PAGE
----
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Amanda Han

ACE in China: 2017
Stanford University
Fencing (Women's)
Las Vegas, NV
Amanda’s Blog Posts from ACE in China: 2017
Profile View Amanda’s Student-Athlete profile on

Participating in the ACE in China program this summer is worth it to me because it will widen my perspective on environmental and educational issues that occur in different parts of the world. I really wanted to find a way to give back, and this program will help me do so.

As part of the ACE in China program, participants will contribute to the sustainable development of underserved communities through youth environmental education and sports while learning about conservation and preservation in Yunnan Province.

Amanda’s past experiences with service include tutoring East Palo Alto students in math through Preschool Counts and membership in the Cap and Gown women’s leadership initiative. Since returning from ACE in China, Amanda has also joined Ravenswood Reads, an education-centered Cardinal Course.

Past ACE Ambassador (2017-2018) Profile

Dear Future #ACEathletes,

  • Best advice for learning about ACE: When selecting a program,I would definitely look through the ACE website and all of the different programs to see which one interests you the most. For instance, I chose China because I have never been there before and I saw that they focused a bit more on the environment. Also, going to the different info sessions and hearing the other ACE ambassadors talk about their own programs really helped me with my decision. Talking to my teammates and looking up the different programs online definitely helped me.
  • Best advice for applying for ACE: When you are applying for ACE, make sure to have done your research on the specific program you want to go on. Knowing what you are applying for exactly will help you specialize your application. Before applying, I took a service learning class. I think that showed that I was interested in serving and I wanted to continue my commitment towards public service. I felt that I was relatively open in my application, and told them what I was passionate about, even about how excited I was to travel to a new place.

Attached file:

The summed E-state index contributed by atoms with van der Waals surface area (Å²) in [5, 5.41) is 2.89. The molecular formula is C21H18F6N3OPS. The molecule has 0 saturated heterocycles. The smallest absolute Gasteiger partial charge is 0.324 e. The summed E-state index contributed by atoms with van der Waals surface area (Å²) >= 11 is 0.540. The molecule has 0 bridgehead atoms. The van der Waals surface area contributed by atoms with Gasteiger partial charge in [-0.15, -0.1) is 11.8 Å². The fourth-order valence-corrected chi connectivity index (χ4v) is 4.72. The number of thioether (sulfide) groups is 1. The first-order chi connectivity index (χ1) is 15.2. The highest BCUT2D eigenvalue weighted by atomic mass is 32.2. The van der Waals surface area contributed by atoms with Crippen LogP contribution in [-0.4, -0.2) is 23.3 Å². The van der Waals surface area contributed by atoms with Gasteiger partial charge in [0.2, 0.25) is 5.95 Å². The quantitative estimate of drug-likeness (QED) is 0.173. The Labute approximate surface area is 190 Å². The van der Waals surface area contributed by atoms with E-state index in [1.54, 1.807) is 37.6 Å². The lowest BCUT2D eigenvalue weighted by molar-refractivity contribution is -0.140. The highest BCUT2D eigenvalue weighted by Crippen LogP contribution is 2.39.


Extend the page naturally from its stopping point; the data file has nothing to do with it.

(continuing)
• Best advice for getting started at your program: At the beginning of the program, I was still filled with amazement by my incredible surroundings. I was so excited to look around and understand the culture. Luckily, during the China program, we were able to do so. One thing I would recommend is to first get acclimated with your environment. For us, that included not working out intensely until we adjusted to the high altitude. What really made my experience was definitely the group. In the beginning, we spent a good amount of time talking and reflecting with each other.That included playing games, wearing face masks, and just hanging out late at night. Often times it was difficult to measure success. But, it is important to remember that even if a day didn’t go as well as you’d hoped, any help is good help.
  • Tips for getting to know your community: I think that being open with how you are feeling to your other members will really help strengthen the relationships. Really listening to what everyone is saying and playing games helps a lot. Reflecting at the end of the day and understanding how each of the members work helps the team work better together. Being open to different ideas, reaching out to others, and trying new things really helps in terms of integrating oneself into the new community. Because of the trip, I am not as afraid to try new things. I feel more comfortable reaching out and learning more about my surroundings.
  • Tips for training: The China program was stationed in a high altitude area, so doing less intense activities such as light jogs still helped. We used our extra time to work out around the center and even got to go to the gym every once in a while. It was a lot of fun seeing how each of the different athletes worked out for their specific sport. The training was both a good time for me to reflect on my own, and a great way to bond with others. Either way I felt like it was a win-win situation.